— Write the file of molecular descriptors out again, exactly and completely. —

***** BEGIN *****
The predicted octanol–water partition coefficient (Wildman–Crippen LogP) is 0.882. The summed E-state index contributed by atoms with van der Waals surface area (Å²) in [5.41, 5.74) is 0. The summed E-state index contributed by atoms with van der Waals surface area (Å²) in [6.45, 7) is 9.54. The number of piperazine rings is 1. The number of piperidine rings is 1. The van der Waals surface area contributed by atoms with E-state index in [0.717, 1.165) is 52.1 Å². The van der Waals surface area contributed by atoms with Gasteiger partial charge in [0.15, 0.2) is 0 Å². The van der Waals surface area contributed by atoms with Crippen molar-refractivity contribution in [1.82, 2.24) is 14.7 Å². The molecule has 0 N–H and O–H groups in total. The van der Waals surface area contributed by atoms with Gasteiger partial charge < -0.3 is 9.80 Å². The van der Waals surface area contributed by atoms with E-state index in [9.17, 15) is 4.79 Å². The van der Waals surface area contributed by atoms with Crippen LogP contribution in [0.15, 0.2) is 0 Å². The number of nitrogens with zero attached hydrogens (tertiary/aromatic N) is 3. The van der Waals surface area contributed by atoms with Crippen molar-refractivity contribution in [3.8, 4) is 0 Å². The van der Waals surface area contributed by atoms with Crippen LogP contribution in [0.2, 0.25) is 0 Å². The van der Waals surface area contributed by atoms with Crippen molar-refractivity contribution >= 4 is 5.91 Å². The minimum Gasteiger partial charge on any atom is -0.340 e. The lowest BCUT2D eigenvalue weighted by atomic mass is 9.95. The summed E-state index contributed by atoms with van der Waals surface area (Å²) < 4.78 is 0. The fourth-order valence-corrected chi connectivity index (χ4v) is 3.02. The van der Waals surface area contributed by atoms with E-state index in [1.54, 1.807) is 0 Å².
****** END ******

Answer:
The predicted octanol–water partition coefficient (Wildman–Crippen LogP) is 0.882. The summed E-state index contributed by atoms with van der Waals surface area (Å²) in [5.41, 5.74) is 0. The summed E-state index contributed by atoms with van der Waals surface area (Å²) in [6.45, 7) is 9.54. The number of piperazine rings is 1. The number of piperidine rings is 1. The van der Waals surface area contributed by atoms with E-state index in [0.717, 1.165) is 52.1 Å². The van der Waals surface area contributed by atoms with Gasteiger partial charge in [0.15, 0.2) is 0 Å². The van der Waals surface area contributed by atoms with Crippen molar-refractivity contribution in [1.82, 2.24) is 14.7 Å². The molecule has 0 N–H and O–H groups in total. The van der Waals surface area contributed by atoms with Gasteiger partial charge < -0.3 is 9.80 Å². The van der Waals surface area contributed by atoms with E-state index in [9.17, 15) is 4.79 Å². The van der Waals surface area contributed by atoms with Crippen LogP contribution in [0.15, 0.2) is 0 Å². The number of nitrogens with zero attached hydrogens (tertiary/aromatic N) is 3. The van der Waals surface area contributed by atoms with Crippen molar-refractivity contribution in [3.8, 4) is 0 Å². The van der Waals surface area contributed by atoms with Crippen LogP contribution in [0.2, 0.25) is 0 Å². The van der Waals surface area contributed by atoms with Crippen molar-refractivity contribution >= 4 is 5.91 Å². The minimum Gasteiger partial charge on any atom is -0.340 e. The lowest BCUT2D eigenvalue weighted by atomic mass is 9.95. The summed E-state index contributed by atoms with van der Waals surface area (Å²) < 4.78 is 0. The fourth-order valence-corrected chi connectivity index (χ4v) is 3.02. The van der Waals surface area contributed by atoms with E-state index in [1.54, 1.807) is 0 Å².